Over half, 59%, of physicians would discourage a 26-year-old patient whose partner disagreed but that percentage fell to 47% if the patient was 36 years old.
For a patient whose partner agreed, 32% would discourage the 26-year-old patient while just 10% would discourage the 36-year-old.
McHugh, the Indianapolis OBGYN, said she would assist a patient regardless of their partner’s buy-in or number of children. McHugh, along with 40 other Hoosier OBGYNs, appears on a crowd-sourced and widely shared list of doctors who will perform the procedure across the country regardless of “marital status or number of children.”
“Not every patient has that experience with every physician. Different physicians have different feelings about that and some physicians feel strongly that the partner should be included or that a patient should have already had children in order to make these decisions,” McHugh said. “That is not based on any guidance or evidence… without mincing words, it is a function of misogyny in medicine and paternalism.”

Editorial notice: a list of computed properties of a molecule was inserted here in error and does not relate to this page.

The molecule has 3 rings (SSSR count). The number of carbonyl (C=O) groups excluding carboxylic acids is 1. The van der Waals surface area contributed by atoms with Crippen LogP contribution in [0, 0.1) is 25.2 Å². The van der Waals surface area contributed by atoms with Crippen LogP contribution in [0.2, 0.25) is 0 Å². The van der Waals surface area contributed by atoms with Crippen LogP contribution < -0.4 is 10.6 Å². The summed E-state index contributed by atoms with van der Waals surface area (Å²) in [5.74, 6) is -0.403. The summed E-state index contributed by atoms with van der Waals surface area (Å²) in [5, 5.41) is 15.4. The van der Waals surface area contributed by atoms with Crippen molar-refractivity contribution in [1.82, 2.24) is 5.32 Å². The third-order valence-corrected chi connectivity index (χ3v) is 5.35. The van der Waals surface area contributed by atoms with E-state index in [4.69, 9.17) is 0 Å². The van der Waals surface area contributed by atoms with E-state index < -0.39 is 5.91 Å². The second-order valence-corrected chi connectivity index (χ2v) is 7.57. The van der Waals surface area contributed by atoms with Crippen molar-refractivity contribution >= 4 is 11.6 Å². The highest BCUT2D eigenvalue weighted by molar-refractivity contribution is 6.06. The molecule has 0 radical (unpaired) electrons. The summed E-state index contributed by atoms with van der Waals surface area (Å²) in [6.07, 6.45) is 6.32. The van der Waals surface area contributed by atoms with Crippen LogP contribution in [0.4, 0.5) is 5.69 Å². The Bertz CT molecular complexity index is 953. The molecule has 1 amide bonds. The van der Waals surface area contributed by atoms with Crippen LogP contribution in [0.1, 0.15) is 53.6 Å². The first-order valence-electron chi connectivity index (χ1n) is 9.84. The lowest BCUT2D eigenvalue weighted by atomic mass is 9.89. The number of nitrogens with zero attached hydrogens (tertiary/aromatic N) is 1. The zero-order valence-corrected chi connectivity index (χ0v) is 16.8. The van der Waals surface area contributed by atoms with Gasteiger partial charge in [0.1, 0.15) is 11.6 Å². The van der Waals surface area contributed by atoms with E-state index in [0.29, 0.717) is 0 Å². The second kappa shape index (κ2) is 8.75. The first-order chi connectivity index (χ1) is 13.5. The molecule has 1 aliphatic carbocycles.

Paternalism, as McHugh uses it, occurs “when a physician or other healthcare professional makes decisions for a patient without the explicit consent of the patient,” according to the Missouri University School of Medicine. Doctors may believe they know their patient’s wants better than their patient.
Doctors may refuse to perform the surgery on a patient because they believe they will regret it later or find a new partner who wants children. This practice of considering the partner’s wants isn’t common for those who seek vasectomies, which are also considered a permanent form of sterilization.
“What we know from medical literature, as well as an outpouring of personal stories… is that most patients have to shop around to find a physicians that will listen to them and believe them when they say they don’t want to be a parent or that they feel their family size is complete,” McHugh said. “That’s the real tragedy – for a patient to feel that their physician is not hearing them and doesn’t respect their choice.”
Risks of sterilization lower than childbirth
McHugh said conversations with her patients on reproductive healthcare revolve around their decisions about their bodies – from their fertility to their ideal family size and parenting plans – as well as their careers and life goals.